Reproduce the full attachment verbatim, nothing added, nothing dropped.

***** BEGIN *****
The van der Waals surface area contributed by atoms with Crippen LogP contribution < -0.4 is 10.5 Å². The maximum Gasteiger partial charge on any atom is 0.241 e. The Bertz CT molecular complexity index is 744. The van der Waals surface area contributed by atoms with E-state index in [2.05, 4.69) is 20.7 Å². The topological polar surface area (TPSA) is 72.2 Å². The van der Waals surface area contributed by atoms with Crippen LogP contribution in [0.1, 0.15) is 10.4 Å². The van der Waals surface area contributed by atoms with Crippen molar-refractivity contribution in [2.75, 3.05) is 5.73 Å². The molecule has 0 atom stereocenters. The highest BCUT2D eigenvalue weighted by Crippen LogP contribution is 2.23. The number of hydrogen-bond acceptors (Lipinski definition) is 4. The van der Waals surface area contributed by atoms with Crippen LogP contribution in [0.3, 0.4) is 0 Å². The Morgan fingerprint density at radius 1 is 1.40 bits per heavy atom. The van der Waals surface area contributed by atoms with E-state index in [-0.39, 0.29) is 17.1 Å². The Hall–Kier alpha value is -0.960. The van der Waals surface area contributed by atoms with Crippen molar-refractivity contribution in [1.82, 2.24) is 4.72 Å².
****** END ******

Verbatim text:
The van der Waals surface area contributed by atoms with Crippen LogP contribution < -0.4 is 10.5 Å². The maximum Gasteiger partial charge on any atom is 0.241 e. The Bertz CT molecular complexity index is 744. The van der Waals surface area contributed by atoms with E-state index in [2.05, 4.69) is 20.7 Å². The topological polar surface area (TPSA) is 72.2 Å². The van der Waals surface area contributed by atoms with Crippen LogP contribution in [0.1, 0.15) is 10.4 Å². The van der Waals surface area contributed by atoms with Crippen molar-refractivity contribution in [2.75, 3.05) is 5.73 Å². The molecule has 0 atom stereocenters. The highest BCUT2D eigenvalue weighted by Crippen LogP contribution is 2.23. The number of hydrogen-bond acceptors (Lipinski definition) is 4. The van der Waals surface area contributed by atoms with Crippen LogP contribution in [0.3, 0.4) is 0 Å². The Morgan fingerprint density at radius 1 is 1.40 bits per heavy atom. The van der Waals surface area contributed by atoms with E-state index in [-0.39, 0.29) is 17.1 Å². The Hall–Kier alpha value is -0.960. The van der Waals surface area contributed by atoms with Crippen molar-refractivity contribution in [1.82, 2.24) is 4.72 Å².